Sequence diagram for Multilevel Security Pattern.

Constraints

In a real-time environment, such as that of an automotive system, verification of clearance must be a quick and efficient process in order to minimize delays in access to resources.

Consequences

Table 5 describes the consequences of using the Multilevel Security pattern.

Accountability: Not Affected
Confidentiality: User access is controlled according to the rules that are stated in the Bell-LaPadula [4] model in order to guarantee confidentiality of data.
Integrity: Biba’s model [28] and its rules establish integrity. Idea of circles of trust in data received.
Availability: Not affected.
Performance: The evaluation of access rights can derogate performance.
Cost: Establishing a multilevel security system can be costly. All subjects and objects need to be classified in certain sensitivity levels. May require additional hardware support.
Manageability: Not affected.
Usability: Subjects may be limited in what sub-systems they communicate with.
Table 5

Consequences of multi-level security pattern.

Known Uses

As mentioned previously, the VeCure system seeks to segregate access to certain ECUs by differential degrees of trust. Using multi-tier trust circles, the system is implemented to keep core systems safe from external facing ECUs on a CAN bus network [52].For example, messages from the externally facing OBD-II port and Telematics systems are considered to be in a lower trust group than the nonexternally facing ECUs of the higher trust group, such as the ABS braking system [52].

Related Security Patterns

The Check Point pattern may be used to enforce the Multilevel Security structure, which can be provided in Session object.

Supported Principles

The Multilevel Security pattern and its mechanism of granting access to subjects implements the principle of least privilege (Principle 4). Furthermore, it facilitates compartmentalization (Principle 5) and reduces the impact of a security breach. Promoting privacy(Principle 7), Hiding secrets is hard(Principle 8), and Reluctance to trust(Principle 9) are key ideas of the Multilevel Security pattern.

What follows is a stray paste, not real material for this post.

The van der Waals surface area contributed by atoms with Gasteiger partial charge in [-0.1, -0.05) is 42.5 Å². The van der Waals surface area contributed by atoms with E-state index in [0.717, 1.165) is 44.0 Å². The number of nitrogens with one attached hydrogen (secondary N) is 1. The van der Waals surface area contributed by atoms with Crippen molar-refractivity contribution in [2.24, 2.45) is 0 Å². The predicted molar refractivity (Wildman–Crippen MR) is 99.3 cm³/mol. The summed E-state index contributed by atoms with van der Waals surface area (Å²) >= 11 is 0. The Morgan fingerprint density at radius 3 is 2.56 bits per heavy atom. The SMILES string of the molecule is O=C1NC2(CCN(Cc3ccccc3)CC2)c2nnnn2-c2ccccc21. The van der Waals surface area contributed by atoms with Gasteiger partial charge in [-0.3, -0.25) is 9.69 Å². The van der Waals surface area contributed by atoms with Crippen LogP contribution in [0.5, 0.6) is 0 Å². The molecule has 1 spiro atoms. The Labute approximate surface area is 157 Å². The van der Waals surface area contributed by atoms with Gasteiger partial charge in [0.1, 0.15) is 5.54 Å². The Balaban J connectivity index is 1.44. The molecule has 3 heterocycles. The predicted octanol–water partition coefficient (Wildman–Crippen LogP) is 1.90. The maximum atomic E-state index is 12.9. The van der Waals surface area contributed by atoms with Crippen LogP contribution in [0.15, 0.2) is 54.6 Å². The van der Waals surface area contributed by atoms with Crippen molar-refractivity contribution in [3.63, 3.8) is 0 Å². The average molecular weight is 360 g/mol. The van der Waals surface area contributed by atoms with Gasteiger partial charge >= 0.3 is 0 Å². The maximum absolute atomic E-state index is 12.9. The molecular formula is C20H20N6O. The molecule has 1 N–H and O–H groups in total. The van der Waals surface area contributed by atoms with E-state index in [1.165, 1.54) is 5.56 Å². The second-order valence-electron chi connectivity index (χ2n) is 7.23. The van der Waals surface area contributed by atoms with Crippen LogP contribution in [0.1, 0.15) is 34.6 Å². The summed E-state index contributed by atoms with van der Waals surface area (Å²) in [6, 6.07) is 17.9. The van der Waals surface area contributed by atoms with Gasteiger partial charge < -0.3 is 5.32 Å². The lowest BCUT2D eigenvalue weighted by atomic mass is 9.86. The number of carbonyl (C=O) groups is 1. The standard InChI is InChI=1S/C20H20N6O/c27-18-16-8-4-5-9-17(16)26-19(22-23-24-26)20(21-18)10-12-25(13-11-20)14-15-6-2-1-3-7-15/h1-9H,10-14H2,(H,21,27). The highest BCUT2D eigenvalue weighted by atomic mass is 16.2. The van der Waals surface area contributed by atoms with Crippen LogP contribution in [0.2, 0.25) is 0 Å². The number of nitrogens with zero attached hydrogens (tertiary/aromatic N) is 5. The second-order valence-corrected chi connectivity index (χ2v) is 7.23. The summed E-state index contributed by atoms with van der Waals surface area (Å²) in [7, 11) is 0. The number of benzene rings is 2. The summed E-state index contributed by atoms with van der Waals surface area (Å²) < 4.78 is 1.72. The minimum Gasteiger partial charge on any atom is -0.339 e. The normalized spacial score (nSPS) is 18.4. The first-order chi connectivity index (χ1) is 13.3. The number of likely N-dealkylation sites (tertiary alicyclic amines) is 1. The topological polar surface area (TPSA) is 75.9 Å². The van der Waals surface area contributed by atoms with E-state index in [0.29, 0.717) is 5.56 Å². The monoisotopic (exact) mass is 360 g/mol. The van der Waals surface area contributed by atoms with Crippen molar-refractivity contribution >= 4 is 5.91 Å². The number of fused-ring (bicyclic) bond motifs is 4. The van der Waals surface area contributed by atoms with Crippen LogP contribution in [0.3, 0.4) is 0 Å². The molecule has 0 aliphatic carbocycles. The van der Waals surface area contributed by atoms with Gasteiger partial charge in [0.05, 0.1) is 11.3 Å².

6.1.5. Signature-based IDS

Signature-based IDS is a structural-based security pattern.

Intent

The pattern provides a mechanism for detecting anomalies in network traffic by using a baseline characteristic of the traffic.

Motivation

On an open network, there is a need for detecting malicious traffic as soon as it occurs to prevent damage to a system [7]. In an automotive network such as that used with the CAN, there is no mechanism for detecting malicious traffic in the protocol, such as a spoofed ECU. By detecting deviations from a baseline behavior, such malicious activity can be detected. SAE J3061 emphasizes the need for comprehensive responses to cybersecurity incidents [11]. A component of this response is the ability to detect intrusions and respond quickly. The pattern supports the principle of Reluctance to Trust [15] as authenticity is always verified before a message is allowed to pass.

Properties

The Signature-based IDS can be used to satisfy the Authorization property, and the Integrity property.

Applicability

The Signature-based IDS is applicable to attack Detection, attack Prevention, and attack Mitigation.

Structure

The Signature-based IDS intercepts the access request for a service (Figure 7). The Event Processor processes the request to parse the relevant Signature Information. The Attack Detector then tries to match the Signature Information against the known signature information to determine if the Signature is known. If the Signature is unknown, then the appropriate Response is issued [7].